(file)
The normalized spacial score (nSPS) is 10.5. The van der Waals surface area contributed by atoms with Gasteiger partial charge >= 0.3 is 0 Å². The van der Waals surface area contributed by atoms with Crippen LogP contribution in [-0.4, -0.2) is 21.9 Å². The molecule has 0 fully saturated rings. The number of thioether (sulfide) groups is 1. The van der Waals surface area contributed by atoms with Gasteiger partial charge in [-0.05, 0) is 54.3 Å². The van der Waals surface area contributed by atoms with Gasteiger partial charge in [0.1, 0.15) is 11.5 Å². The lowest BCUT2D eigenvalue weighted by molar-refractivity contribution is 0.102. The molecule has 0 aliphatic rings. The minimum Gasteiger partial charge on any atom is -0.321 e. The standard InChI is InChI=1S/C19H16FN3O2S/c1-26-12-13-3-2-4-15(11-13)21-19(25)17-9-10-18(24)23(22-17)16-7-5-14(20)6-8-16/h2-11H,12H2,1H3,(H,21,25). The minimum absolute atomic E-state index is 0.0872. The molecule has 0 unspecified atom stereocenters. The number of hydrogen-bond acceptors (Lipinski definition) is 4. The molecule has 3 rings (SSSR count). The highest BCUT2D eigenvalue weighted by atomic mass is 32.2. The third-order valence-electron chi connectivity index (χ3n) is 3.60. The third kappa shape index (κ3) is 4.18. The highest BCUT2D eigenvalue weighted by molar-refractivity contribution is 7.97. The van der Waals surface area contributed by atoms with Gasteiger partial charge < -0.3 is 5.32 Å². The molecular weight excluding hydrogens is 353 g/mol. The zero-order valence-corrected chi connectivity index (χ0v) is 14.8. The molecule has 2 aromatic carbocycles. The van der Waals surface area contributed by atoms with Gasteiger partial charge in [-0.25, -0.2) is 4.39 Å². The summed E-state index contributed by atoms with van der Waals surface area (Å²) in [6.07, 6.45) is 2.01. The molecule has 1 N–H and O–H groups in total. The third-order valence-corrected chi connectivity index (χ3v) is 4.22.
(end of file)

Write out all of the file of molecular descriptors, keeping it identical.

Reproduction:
The normalized spacial score (nSPS) is 10.5. The van der Waals surface area contributed by atoms with Gasteiger partial charge >= 0.3 is 0 Å². The van der Waals surface area contributed by atoms with Crippen LogP contribution in [-0.4, -0.2) is 21.9 Å². The molecule has 0 fully saturated rings. The number of thioether (sulfide) groups is 1. The van der Waals surface area contributed by atoms with Gasteiger partial charge in [-0.05, 0) is 54.3 Å². The van der Waals surface area contributed by atoms with Gasteiger partial charge in [0.1, 0.15) is 11.5 Å². The lowest BCUT2D eigenvalue weighted by molar-refractivity contribution is 0.102. The molecule has 0 aliphatic rings. The minimum Gasteiger partial charge on any atom is -0.321 e. The standard InChI is InChI=1S/C19H16FN3O2S/c1-26-12-13-3-2-4-15(11-13)21-19(25)17-9-10-18(24)23(22-17)16-7-5-14(20)6-8-16/h2-11H,12H2,1H3,(H,21,25). The minimum absolute atomic E-state index is 0.0872. The molecule has 0 unspecified atom stereocenters. The number of hydrogen-bond acceptors (Lipinski definition) is 4. The molecule has 3 rings (SSSR count). The highest BCUT2D eigenvalue weighted by atomic mass is 32.2. The third-order valence-electron chi connectivity index (χ3n) is 3.60. The third kappa shape index (κ3) is 4.18. The highest BCUT2D eigenvalue weighted by molar-refractivity contribution is 7.97. The van der Waals surface area contributed by atoms with Gasteiger partial charge < -0.3 is 5.32 Å². The molecular weight excluding hydrogens is 353 g/mol. The zero-order valence-corrected chi connectivity index (χ0v) is 14.8. The molecule has 2 aromatic carbocycles. The van der Waals surface area contributed by atoms with Gasteiger partial charge in [-0.25, -0.2) is 4.39 Å². The summed E-state index contributed by atoms with van der Waals surface area (Å²) in [6.07, 6.45) is 2.01. The molecule has 1 N–H and O–H groups in total. The third-order valence-corrected chi connectivity index (χ3v) is 4.22.